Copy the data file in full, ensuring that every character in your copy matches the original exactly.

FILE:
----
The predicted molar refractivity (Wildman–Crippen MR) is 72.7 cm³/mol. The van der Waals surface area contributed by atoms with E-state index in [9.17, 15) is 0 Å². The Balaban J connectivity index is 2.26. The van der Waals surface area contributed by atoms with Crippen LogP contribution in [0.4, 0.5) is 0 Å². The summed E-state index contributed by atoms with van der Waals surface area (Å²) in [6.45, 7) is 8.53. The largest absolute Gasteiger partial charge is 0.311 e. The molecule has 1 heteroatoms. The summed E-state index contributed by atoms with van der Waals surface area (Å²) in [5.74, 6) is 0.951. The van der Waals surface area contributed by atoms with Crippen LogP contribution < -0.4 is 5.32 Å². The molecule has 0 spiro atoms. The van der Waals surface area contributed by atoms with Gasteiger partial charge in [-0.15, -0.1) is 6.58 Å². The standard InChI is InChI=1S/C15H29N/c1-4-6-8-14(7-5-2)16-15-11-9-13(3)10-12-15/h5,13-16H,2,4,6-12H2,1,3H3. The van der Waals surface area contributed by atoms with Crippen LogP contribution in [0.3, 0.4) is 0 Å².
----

The predicted molar refractivity (Wildman–Crippen MR) is 72.7 cm³/mol. The van der Waals surface area contributed by atoms with E-state index in [9.17, 15) is 0 Å². The Balaban J connectivity index is 2.26. The van der Waals surface area contributed by atoms with Crippen LogP contribution in [0.4, 0.5) is 0 Å². The summed E-state index contributed by atoms with van der Waals surface area (Å²) in [6.45, 7) is 8.53. The largest absolute Gasteiger partial charge is 0.311 e. The molecule has 1 heteroatoms. The summed E-state index contributed by atoms with van der Waals surface area (Å²) in [5.74, 6) is 0.951. The van der Waals surface area contributed by atoms with Crippen LogP contribution < -0.4 is 5.32 Å². The molecule has 0 spiro atoms. The van der Waals surface area contributed by atoms with Gasteiger partial charge in [-0.15, -0.1) is 6.58 Å². The standard InChI is InChI=1S/C15H29N/c1-4-6-8-14(7-5-2)16-15-11-9-13(3)10-12-15/h5,13-16H,2,4,6-12H2,1,3H3. The van der Waals surface area contributed by atoms with Crippen LogP contribution in [0.3, 0.4) is 0 Å².